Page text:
Camp’s Tax Plan Hits Hedge Funds, Private Equity in the Gut
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The Fiscal Times
February 26, 2014

The tax reform proposal released by House Ways and Means Chairman Dave Camp on Wednesday was already taking fire from Wall Street before the Michigan Republican stepped up to a podium in the Capitol and released a 32-page discussion draft of his proposal. 

Details of the plan had been leaked to the media the day before, and one element – a proposal to tax as regular income so-called “carried interest” payments – a form of compensation typically paid to hedge fund and private equity fund managers –has infuriated many in the financial services industry.

Related: Dave Camp, Tax Warrior, Makes Last Stand on Tax Reform

“We do need to reform the law on carried interest, and we do particularly when the activity is more like wage income,” Camp said in response to a reporter’s question. But the document Camp put out goes further than eliminating the carried interest loophole. 

“Today, Wall Street tycoons and executives of leading non-profit entities and institutions receive compensation packages riddled with special tax-exempt treatment – courtesy of hardworking taxpayers,” it reads.

Camp’s proposal would eliminate the ability of businesses to take tax deductions when they pay executive bonuses in stock, rather than cash, which could not be written off. It restricts the ability of highly paid executives to shelter money from taxation through deferred compensation arrangements. 

The proposal would require Wall Street firms to disclose the value of derivatives and other complex financial instruments on a “market-to-market” basis for tax purposes – a move sure to trouble investment banks and complex financial institutions.

Related: Tax Reform Proposal Divides Republicans

And finally, Camp would eliminate the tax loophole that allows special depreciation rules for corporate jets.

The carried interest rule, though, is attracting the most attention.

Carried interest refers to a form of compensation paid to hedge fund and private equity fund managers. Typically, it represents a percentage of a fund’s profits over a specified “hurdle” level. For instance, a fund manager might be guaranteed 20 percent of all profits above an 8 percent annual rate of return.

Currently, carried interest payments are taxed at the capital gains rate, rather than the higher rate reserved for regular income. The justification for having a lower rate on capital gains is that it encourages investment. But critics of the carried interest loophole point out that in many cases, the people receiving carried interest compensation don’t actually have their own capital at risk.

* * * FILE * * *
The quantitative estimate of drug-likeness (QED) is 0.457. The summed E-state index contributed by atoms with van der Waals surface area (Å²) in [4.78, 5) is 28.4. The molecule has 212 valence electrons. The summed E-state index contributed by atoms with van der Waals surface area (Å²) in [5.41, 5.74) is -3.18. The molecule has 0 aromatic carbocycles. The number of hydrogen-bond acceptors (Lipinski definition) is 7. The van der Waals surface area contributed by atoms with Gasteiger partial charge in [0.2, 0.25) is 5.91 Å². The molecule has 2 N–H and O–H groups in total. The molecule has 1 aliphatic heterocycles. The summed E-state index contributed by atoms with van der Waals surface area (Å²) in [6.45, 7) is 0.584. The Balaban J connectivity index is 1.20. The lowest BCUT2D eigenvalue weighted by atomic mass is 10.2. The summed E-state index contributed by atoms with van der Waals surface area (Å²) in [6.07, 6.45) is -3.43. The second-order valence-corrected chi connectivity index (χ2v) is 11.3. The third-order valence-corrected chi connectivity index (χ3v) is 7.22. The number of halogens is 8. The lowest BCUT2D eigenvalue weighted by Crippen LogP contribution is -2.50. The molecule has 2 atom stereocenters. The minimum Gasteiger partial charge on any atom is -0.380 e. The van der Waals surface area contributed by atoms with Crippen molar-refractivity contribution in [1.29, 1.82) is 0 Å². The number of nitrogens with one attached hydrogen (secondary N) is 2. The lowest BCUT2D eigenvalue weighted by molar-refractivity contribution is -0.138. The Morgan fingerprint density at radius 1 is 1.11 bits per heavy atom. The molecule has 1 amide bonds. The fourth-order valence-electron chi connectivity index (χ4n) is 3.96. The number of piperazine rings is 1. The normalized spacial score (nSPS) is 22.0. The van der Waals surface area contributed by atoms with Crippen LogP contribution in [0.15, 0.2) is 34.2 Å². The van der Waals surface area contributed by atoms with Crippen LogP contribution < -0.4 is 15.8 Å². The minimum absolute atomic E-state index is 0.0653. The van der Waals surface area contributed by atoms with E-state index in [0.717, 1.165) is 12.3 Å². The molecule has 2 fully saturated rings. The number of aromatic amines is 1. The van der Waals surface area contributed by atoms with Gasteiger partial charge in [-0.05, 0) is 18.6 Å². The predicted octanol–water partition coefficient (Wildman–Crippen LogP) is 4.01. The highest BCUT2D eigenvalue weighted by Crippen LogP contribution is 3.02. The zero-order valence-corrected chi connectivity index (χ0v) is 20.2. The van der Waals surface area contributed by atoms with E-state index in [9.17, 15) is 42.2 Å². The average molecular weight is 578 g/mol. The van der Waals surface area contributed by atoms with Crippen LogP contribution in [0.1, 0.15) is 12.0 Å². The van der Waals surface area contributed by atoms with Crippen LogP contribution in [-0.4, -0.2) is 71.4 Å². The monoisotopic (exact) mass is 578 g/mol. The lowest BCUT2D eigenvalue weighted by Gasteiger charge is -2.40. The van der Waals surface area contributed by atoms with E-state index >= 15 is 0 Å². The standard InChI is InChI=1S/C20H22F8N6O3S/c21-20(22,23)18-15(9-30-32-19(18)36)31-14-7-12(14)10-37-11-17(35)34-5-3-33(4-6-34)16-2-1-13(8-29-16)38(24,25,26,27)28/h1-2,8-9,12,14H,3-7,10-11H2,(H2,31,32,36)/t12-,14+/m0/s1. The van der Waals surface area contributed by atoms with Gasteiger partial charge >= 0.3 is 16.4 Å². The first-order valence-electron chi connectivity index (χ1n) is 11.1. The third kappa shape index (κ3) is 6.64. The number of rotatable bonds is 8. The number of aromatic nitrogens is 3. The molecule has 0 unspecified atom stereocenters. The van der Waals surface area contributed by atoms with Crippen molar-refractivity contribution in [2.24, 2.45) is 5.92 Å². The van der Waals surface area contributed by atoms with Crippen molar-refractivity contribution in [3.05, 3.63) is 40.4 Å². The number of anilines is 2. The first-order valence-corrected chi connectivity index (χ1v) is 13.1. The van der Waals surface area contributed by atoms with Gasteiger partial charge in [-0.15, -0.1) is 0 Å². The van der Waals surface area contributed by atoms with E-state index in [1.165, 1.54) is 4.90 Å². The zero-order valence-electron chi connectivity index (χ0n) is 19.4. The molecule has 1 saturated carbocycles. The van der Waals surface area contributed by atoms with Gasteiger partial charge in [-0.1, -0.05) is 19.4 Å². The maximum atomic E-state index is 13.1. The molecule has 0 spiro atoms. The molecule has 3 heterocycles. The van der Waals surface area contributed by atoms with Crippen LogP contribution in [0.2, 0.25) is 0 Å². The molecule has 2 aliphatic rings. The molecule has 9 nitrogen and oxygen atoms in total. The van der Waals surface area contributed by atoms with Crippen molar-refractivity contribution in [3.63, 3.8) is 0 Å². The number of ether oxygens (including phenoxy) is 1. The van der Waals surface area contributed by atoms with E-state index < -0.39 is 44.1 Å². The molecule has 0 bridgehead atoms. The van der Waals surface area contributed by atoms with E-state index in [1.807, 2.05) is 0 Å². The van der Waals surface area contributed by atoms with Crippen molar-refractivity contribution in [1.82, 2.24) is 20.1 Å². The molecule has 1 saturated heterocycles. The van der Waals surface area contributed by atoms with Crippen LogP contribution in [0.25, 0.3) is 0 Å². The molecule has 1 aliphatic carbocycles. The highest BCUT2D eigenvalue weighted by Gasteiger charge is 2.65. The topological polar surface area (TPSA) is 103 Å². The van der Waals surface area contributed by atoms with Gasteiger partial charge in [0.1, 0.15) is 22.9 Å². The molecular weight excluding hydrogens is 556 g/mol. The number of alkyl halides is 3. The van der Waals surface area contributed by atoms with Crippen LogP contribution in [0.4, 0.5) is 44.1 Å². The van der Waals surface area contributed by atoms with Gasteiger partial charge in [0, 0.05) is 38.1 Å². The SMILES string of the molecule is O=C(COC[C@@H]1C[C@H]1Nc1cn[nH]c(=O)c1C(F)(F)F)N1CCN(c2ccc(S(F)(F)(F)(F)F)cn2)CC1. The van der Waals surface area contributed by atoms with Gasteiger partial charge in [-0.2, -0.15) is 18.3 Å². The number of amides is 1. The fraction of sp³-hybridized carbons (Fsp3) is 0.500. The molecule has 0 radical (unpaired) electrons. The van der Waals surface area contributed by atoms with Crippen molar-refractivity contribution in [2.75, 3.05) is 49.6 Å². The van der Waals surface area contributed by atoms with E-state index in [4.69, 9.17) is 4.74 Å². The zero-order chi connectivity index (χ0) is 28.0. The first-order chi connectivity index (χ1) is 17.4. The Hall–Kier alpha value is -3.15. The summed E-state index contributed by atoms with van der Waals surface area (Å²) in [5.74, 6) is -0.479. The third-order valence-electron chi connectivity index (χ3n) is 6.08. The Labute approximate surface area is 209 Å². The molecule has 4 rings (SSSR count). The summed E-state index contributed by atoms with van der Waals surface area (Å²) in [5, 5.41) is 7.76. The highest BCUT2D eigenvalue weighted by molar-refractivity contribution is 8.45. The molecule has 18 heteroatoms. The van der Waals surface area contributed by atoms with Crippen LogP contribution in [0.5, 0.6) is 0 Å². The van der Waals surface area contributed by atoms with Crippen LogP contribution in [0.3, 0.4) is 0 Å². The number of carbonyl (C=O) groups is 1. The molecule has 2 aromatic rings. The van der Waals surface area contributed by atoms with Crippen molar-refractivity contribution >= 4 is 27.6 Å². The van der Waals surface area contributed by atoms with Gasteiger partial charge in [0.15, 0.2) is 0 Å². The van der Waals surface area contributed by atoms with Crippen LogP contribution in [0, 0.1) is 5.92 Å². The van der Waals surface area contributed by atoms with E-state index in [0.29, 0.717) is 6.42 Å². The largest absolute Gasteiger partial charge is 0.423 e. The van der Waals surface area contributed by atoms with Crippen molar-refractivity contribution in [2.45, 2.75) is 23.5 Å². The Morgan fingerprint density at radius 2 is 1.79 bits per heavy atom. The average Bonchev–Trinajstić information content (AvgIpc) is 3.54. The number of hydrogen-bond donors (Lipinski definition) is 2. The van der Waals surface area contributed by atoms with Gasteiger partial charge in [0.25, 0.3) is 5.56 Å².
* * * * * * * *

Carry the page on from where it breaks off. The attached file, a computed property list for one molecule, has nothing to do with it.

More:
Related: Corporate Tax Reform – The One Big Fix Congress Could Get Done This Year

The hedge fund and private equity community clearly disagree, and on Wednesday, Steve Judge, President and CEO of the Private Equity Growth Capital Council, released a statement slamming Camp’s proposal.

“Last year, private equity invested over 400 billion dollars in thousands of businesses of all shapes and sizes across all 435 congressional districts. This is why it is so disappointing that Chairman Camp chose to single out private equity investment by exacting a 40 percent tax increase that will discourage new investment. Key policymakers from both parties have already made clear that the discussion around this draft proposal will be brief. 

Nevertheless, Chairman Camp’s proposal penalizes long-term capital investment, which he and other members of the House Ways and Means Committee have purported to support. It is our hope that as the debate over tax reform unfolds, policymakers will utilize the opportunity to reform the tax code as a way to encourage, not undermine, capital investment in America.” 

For his part, Camp seemed unconcerned by the barrage of criticism.

“I think we take a commonsense approach to where the activity is more like wage income and can be reported and taxed as income,” he said. “I think that’s an appropriate reform.”

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A longtime reporter on the intersection of the federal government and the private sector, Rob Garver is National Correspondent, based in Washington, D.C. He has written for ProPublica, The New York Times and other publications.